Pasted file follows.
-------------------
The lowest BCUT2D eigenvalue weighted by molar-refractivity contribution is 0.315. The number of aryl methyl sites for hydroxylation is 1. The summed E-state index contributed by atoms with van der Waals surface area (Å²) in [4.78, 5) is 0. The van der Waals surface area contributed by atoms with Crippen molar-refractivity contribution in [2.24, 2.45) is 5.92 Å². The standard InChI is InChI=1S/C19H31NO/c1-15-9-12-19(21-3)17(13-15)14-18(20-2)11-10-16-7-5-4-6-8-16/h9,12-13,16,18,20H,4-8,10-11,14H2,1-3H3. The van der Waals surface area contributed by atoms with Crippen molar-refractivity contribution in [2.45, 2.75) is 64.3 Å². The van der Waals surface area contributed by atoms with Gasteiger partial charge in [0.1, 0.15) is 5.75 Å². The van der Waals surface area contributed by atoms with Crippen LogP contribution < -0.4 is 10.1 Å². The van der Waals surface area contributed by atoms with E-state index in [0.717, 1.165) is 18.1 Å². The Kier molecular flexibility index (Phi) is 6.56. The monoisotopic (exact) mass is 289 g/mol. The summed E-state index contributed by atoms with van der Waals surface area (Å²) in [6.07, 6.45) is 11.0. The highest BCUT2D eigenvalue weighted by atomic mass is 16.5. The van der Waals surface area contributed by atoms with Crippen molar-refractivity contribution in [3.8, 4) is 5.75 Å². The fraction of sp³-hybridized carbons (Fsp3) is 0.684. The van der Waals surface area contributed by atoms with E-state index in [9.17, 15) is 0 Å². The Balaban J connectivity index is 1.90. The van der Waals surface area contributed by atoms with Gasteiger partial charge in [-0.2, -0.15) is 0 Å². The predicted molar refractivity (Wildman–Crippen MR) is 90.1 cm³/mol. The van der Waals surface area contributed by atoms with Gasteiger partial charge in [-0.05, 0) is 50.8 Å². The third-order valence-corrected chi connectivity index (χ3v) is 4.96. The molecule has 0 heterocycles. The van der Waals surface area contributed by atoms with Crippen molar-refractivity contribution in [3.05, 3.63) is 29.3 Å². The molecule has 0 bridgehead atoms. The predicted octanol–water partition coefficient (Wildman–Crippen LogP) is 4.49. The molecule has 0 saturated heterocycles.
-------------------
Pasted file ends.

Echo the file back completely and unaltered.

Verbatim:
The lowest BCUT2D eigenvalue weighted by molar-refractivity contribution is 0.315. The number of aryl methyl sites for hydroxylation is 1. The summed E-state index contributed by atoms with van der Waals surface area (Å²) in [4.78, 5) is 0. The van der Waals surface area contributed by atoms with Crippen molar-refractivity contribution in [2.24, 2.45) is 5.92 Å². The standard InChI is InChI=1S/C19H31NO/c1-15-9-12-19(21-3)17(13-15)14-18(20-2)11-10-16-7-5-4-6-8-16/h9,12-13,16,18,20H,4-8,10-11,14H2,1-3H3. The van der Waals surface area contributed by atoms with Crippen molar-refractivity contribution in [2.45, 2.75) is 64.3 Å². The van der Waals surface area contributed by atoms with Gasteiger partial charge in [0.1, 0.15) is 5.75 Å². The van der Waals surface area contributed by atoms with Crippen LogP contribution < -0.4 is 10.1 Å². The van der Waals surface area contributed by atoms with E-state index in [0.717, 1.165) is 18.1 Å². The Kier molecular flexibility index (Phi) is 6.56. The monoisotopic (exact) mass is 289 g/mol. The summed E-state index contributed by atoms with van der Waals surface area (Å²) in [6.07, 6.45) is 11.0. The highest BCUT2D eigenvalue weighted by atomic mass is 16.5. The van der Waals surface area contributed by atoms with Crippen molar-refractivity contribution in [3.8, 4) is 5.75 Å². The fraction of sp³-hybridized carbons (Fsp3) is 0.684. The van der Waals surface area contributed by atoms with E-state index in [9.17, 15) is 0 Å². The Balaban J connectivity index is 1.90. The van der Waals surface area contributed by atoms with Gasteiger partial charge in [-0.2, -0.15) is 0 Å². The predicted molar refractivity (Wildman–Crippen MR) is 90.1 cm³/mol. The van der Waals surface area contributed by atoms with Gasteiger partial charge in [-0.05, 0) is 50.8 Å². The third-order valence-corrected chi connectivity index (χ3v) is 4.96. The molecule has 0 heterocycles. The van der Waals surface area contributed by atoms with Crippen molar-refractivity contribution in [3.05, 3.63) is 29.3 Å². The molecule has 0 bridgehead atoms. The predicted octanol–water partition coefficient (Wildman–Crippen LogP) is 4.49. The molecule has 0 saturated heterocycles.